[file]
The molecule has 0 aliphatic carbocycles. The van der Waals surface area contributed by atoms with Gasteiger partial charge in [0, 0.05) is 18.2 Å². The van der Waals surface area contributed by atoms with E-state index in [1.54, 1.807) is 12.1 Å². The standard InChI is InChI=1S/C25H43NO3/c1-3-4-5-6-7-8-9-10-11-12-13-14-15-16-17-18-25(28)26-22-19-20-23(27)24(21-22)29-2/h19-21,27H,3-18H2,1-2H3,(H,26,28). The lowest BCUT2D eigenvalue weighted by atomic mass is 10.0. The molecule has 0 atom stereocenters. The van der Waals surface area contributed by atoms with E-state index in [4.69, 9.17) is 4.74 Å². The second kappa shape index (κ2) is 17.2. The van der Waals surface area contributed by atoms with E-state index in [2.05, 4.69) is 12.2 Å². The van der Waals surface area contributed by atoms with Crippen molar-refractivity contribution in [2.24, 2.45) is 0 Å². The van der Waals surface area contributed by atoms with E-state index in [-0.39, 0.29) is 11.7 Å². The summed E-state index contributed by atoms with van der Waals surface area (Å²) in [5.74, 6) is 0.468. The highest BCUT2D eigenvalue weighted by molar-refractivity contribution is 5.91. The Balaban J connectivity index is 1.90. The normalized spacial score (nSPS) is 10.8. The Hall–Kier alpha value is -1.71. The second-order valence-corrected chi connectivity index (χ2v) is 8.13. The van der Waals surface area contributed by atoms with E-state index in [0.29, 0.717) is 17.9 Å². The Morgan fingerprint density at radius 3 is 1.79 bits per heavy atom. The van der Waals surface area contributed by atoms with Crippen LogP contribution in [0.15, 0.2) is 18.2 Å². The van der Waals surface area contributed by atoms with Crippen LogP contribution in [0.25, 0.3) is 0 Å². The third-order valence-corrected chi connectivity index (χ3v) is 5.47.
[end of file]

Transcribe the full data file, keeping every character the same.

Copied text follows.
The molecule has 0 aliphatic carbocycles. The van der Waals surface area contributed by atoms with Gasteiger partial charge in [0, 0.05) is 18.2 Å². The van der Waals surface area contributed by atoms with E-state index in [1.54, 1.807) is 12.1 Å². The standard InChI is InChI=1S/C25H43NO3/c1-3-4-5-6-7-8-9-10-11-12-13-14-15-16-17-18-25(28)26-22-19-20-23(27)24(21-22)29-2/h19-21,27H,3-18H2,1-2H3,(H,26,28). The lowest BCUT2D eigenvalue weighted by atomic mass is 10.0. The molecule has 0 atom stereocenters. The van der Waals surface area contributed by atoms with E-state index in [4.69, 9.17) is 4.74 Å². The second kappa shape index (κ2) is 17.2. The van der Waals surface area contributed by atoms with E-state index in [2.05, 4.69) is 12.2 Å². The van der Waals surface area contributed by atoms with Crippen molar-refractivity contribution in [2.24, 2.45) is 0 Å². The van der Waals surface area contributed by atoms with E-state index in [-0.39, 0.29) is 11.7 Å². The summed E-state index contributed by atoms with van der Waals surface area (Å²) in [5.74, 6) is 0.468. The highest BCUT2D eigenvalue weighted by molar-refractivity contribution is 5.91. The Balaban J connectivity index is 1.90. The normalized spacial score (nSPS) is 10.8. The Hall–Kier alpha value is -1.71. The second-order valence-corrected chi connectivity index (χ2v) is 8.13. The van der Waals surface area contributed by atoms with E-state index in [0.29, 0.717) is 17.9 Å². The Morgan fingerprint density at radius 3 is 1.79 bits per heavy atom. The van der Waals surface area contributed by atoms with Crippen LogP contribution in [0.15, 0.2) is 18.2 Å². The van der Waals surface area contributed by atoms with Crippen LogP contribution in [0.25, 0.3) is 0 Å². The third-order valence-corrected chi connectivity index (χ3v) is 5.47.